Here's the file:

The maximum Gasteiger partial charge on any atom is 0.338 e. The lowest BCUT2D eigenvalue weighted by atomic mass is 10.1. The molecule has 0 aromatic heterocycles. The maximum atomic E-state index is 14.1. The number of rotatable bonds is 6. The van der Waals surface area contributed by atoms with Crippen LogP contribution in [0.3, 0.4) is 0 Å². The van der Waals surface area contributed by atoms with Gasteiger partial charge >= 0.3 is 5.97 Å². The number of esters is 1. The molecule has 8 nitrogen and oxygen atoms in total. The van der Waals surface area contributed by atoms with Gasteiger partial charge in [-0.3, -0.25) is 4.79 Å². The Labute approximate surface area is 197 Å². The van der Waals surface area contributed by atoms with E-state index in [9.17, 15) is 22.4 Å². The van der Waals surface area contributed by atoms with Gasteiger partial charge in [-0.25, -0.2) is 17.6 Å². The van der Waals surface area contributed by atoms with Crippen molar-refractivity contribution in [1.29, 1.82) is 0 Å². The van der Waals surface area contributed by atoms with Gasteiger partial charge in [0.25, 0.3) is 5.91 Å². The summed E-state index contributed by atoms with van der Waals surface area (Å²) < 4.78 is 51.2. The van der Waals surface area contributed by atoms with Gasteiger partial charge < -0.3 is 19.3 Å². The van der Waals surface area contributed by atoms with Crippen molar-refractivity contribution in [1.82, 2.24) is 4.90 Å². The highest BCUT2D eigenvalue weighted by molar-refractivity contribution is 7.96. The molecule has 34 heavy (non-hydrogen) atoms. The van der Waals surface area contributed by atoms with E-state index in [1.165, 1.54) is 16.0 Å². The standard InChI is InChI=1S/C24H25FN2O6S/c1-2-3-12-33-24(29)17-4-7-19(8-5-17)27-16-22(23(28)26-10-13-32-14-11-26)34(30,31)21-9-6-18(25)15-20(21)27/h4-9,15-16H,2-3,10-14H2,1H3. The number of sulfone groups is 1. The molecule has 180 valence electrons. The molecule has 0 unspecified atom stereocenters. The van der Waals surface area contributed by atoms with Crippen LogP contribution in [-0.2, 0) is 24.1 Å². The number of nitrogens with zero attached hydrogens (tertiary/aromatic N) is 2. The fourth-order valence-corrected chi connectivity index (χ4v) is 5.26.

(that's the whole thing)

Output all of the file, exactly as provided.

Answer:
The maximum Gasteiger partial charge on any atom is 0.338 e. The lowest BCUT2D eigenvalue weighted by atomic mass is 10.1. The molecule has 0 aromatic heterocycles. The maximum atomic E-state index is 14.1. The number of rotatable bonds is 6. The van der Waals surface area contributed by atoms with Crippen LogP contribution in [0.3, 0.4) is 0 Å². The van der Waals surface area contributed by atoms with Gasteiger partial charge >= 0.3 is 5.97 Å². The number of esters is 1. The molecule has 8 nitrogen and oxygen atoms in total. The van der Waals surface area contributed by atoms with Gasteiger partial charge in [-0.3, -0.25) is 4.79 Å². The Labute approximate surface area is 197 Å². The van der Waals surface area contributed by atoms with E-state index in [9.17, 15) is 22.4 Å². The van der Waals surface area contributed by atoms with Gasteiger partial charge in [-0.25, -0.2) is 17.6 Å². The van der Waals surface area contributed by atoms with Crippen molar-refractivity contribution in [1.29, 1.82) is 0 Å². The van der Waals surface area contributed by atoms with Gasteiger partial charge in [0.25, 0.3) is 5.91 Å². The summed E-state index contributed by atoms with van der Waals surface area (Å²) < 4.78 is 51.2. The van der Waals surface area contributed by atoms with Gasteiger partial charge < -0.3 is 19.3 Å². The van der Waals surface area contributed by atoms with Crippen molar-refractivity contribution in [1.82, 2.24) is 4.90 Å². The highest BCUT2D eigenvalue weighted by molar-refractivity contribution is 7.96. The molecule has 34 heavy (non-hydrogen) atoms. The van der Waals surface area contributed by atoms with E-state index in [1.165, 1.54) is 16.0 Å². The standard InChI is InChI=1S/C24H25FN2O6S/c1-2-3-12-33-24(29)17-4-7-19(8-5-17)27-16-22(23(28)26-10-13-32-14-11-26)34(30,31)21-9-6-18(25)15-20(21)27/h4-9,15-16H,2-3,10-14H2,1H3. The number of sulfone groups is 1. The molecule has 180 valence electrons. The molecule has 0 unspecified atom stereocenters. The van der Waals surface area contributed by atoms with Crippen LogP contribution in [-0.2, 0) is 24.1 Å². The number of nitrogens with zero attached hydrogens (tertiary/aromatic N) is 2. The fourth-order valence-corrected chi connectivity index (χ4v) is 5.26.